Even with the rising threats and a recent attack on US power and natural gas supplier, energy companies are spending less than 0.2% of their proceeds on cyber-security and this is third less than financial institutions. This data is collected by Precision Analytics and The CAP group and the security consultants that work within the industry.
Furthermore, Symantec claims to have been tracking at least 140 groups of hackers that are targeting the energy sector actively. Symantec is just one of the many security firms working with the industry.
Brian Walker, former head of Marathon Oil’s global IT, who is now an independent consultant says that, “It’s scary, executives making funding decisions “aren’t necessarily millennial’s who intuitively understand” how cyber threats reach seemingly disconnected units.”
Walker who states he’s in his early 50’s claims that, “It’s guys my age that are the problem, we’ve been 30 years trained in a world that doesn’t work this way anymore.”
Earlier this month, seven pipeline operators which included Energy Transfer Partners and TransCanada claimed that their third-party communication system were shut down, whereas five of these claim that the reason behind this shut down was hacking.
Even though this attack did not disrupt the supply it did disrupt the ongoing vulnerability to electronic sabotage. This attack showed how even a minor attack can obstruct the system with ripple effects and make it difficult for the analysts and traders to predict a key government report on gas stockpiles.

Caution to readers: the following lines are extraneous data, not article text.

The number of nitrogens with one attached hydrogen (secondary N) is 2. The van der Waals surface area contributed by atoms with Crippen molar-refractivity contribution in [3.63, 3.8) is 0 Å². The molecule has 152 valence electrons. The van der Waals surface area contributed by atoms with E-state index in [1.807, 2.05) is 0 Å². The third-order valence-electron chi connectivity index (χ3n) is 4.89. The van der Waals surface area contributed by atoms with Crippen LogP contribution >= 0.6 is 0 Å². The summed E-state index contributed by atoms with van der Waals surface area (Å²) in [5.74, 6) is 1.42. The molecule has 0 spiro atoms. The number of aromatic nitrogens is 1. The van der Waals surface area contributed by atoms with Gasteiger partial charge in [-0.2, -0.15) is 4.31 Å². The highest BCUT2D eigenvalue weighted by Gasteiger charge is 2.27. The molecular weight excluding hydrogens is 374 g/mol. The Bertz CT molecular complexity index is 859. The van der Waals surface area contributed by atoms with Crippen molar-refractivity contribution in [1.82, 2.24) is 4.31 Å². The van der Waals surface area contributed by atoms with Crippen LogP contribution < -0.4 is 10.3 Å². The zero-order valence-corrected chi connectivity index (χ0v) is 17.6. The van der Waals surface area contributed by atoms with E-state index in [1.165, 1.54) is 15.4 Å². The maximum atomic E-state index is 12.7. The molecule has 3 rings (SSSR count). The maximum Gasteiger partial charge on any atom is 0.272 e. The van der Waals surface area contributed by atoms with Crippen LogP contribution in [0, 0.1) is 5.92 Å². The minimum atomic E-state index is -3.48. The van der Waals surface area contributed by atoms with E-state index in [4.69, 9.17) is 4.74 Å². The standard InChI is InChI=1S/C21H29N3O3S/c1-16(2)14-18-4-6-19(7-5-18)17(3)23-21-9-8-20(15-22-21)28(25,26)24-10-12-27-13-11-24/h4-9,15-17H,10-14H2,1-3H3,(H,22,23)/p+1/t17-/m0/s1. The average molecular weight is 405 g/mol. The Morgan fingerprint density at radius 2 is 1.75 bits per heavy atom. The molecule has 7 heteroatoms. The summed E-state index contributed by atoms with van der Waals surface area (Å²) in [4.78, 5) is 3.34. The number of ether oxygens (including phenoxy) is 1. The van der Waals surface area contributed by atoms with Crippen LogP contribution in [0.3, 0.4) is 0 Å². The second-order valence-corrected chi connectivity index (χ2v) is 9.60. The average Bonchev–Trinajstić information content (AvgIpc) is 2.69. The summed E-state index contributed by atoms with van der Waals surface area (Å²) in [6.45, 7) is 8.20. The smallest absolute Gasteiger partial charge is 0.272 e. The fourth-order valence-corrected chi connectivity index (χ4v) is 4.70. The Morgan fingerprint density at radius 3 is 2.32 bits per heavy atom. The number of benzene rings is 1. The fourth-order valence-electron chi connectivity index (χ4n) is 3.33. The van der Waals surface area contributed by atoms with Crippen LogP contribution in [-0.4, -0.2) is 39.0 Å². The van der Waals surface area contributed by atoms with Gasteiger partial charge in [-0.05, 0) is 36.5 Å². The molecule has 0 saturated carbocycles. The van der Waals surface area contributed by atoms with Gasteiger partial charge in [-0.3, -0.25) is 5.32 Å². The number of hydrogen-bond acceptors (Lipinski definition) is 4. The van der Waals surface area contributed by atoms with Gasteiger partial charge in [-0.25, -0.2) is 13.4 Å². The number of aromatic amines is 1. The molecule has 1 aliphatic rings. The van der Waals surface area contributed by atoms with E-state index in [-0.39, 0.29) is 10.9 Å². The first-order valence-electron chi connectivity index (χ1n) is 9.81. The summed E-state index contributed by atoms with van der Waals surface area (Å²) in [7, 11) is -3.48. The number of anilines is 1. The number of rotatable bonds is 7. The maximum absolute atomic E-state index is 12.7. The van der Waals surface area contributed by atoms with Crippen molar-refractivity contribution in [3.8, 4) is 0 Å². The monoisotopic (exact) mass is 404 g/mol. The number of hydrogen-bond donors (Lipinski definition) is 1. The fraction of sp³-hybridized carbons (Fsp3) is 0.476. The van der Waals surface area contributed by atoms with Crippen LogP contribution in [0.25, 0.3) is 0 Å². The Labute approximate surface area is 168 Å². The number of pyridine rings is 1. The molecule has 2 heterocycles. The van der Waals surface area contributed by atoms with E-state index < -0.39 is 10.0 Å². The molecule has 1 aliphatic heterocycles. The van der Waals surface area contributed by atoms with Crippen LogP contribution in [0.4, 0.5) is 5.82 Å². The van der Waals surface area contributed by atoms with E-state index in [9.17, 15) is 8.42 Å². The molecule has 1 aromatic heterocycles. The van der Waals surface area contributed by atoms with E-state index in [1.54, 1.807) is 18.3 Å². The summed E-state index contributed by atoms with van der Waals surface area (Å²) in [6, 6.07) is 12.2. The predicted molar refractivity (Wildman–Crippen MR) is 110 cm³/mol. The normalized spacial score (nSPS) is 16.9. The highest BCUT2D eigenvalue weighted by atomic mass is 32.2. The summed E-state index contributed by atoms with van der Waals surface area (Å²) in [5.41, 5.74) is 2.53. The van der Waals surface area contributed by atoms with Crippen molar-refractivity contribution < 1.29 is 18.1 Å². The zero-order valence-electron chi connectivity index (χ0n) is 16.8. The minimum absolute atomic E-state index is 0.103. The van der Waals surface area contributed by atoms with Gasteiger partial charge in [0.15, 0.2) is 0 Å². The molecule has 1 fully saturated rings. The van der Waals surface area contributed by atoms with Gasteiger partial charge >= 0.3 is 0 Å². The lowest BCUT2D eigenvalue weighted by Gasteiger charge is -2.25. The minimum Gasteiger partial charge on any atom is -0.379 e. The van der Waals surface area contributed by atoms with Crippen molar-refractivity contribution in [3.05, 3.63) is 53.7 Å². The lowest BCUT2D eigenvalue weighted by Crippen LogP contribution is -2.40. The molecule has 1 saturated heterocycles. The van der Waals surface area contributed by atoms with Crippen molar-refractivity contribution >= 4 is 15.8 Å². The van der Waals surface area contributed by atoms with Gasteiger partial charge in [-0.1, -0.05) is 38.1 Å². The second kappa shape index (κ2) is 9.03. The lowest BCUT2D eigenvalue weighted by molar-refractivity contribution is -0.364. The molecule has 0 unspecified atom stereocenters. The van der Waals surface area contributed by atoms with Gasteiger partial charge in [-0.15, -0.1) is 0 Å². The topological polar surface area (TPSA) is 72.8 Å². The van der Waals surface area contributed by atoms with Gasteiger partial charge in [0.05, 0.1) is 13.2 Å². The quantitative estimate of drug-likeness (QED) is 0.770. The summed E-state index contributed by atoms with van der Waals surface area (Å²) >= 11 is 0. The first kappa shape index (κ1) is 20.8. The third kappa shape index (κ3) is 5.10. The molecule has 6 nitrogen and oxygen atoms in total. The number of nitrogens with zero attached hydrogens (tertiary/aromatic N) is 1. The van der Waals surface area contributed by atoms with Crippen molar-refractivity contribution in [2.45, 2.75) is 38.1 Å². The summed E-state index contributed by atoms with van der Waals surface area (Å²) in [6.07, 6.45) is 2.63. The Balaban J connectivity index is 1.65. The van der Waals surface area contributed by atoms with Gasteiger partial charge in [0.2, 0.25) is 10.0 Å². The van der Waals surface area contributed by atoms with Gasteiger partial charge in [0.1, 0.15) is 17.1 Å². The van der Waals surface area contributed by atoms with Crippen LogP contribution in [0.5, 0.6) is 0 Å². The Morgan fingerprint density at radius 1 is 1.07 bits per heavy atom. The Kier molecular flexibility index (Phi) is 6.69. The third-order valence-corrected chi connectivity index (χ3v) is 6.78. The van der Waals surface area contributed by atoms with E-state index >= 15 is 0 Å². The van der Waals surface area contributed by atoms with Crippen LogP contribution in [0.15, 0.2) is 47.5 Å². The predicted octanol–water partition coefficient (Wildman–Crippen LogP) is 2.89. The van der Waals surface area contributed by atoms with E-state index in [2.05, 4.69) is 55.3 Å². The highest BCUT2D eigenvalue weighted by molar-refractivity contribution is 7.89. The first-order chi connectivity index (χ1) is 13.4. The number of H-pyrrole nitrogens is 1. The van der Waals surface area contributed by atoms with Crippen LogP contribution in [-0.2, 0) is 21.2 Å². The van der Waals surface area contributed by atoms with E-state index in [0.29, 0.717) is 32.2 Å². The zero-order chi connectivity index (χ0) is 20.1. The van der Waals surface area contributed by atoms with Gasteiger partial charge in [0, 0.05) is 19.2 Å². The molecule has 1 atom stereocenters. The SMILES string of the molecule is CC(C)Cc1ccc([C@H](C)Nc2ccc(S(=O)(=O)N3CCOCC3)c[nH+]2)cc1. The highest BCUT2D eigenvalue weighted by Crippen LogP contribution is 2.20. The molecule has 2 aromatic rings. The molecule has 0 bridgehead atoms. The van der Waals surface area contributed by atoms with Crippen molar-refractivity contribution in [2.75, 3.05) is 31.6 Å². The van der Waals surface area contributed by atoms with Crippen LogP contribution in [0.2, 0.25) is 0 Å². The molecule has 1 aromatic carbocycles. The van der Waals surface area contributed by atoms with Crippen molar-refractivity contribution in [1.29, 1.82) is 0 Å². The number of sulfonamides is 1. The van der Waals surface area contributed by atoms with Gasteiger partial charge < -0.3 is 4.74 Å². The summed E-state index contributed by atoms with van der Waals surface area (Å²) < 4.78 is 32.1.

Walker advises that this “cyber blind spot is a real challenge.”
He further adds, “Our fear is that we will play an ostrich and put our head in the sand until something blows up and people get killed or until the lights go out for a month.”
This threat is not anything new, Bill Wright, the director of government affairs claim, “In 2012, Saudi Aramco production was locked down during the disk-wiping Shamoon incursion, and the company was hit again by the same group in November 2016.”
He further adds saying, “In the US, Symantec has been following another group, nicknamed Dragonfly, that’s been around since at least 2011.
Last year, the group became “a lot more aggressive” with the goal of soliciting information on how energy companies work and figuring out how to maintain stealth access on their systems.”
According to Wright, “The Federal Bureau of Investigation and the Department of Homeland Security issued a joint technical analysis about a month ago, tying Dragonfly to the Russian government and describing its ability to conduct sabotage.
The low levels of spending by the industry comes as it rushed to adapt new ways to produce more product at a lower cost amid a historic, three-year slump in oil prices. Based on the increased interest from the hacking groups in the industry unless the energy sector reviews its investment into cyber security this could potentially lead to an serious attack which they cannot deny they saw coming.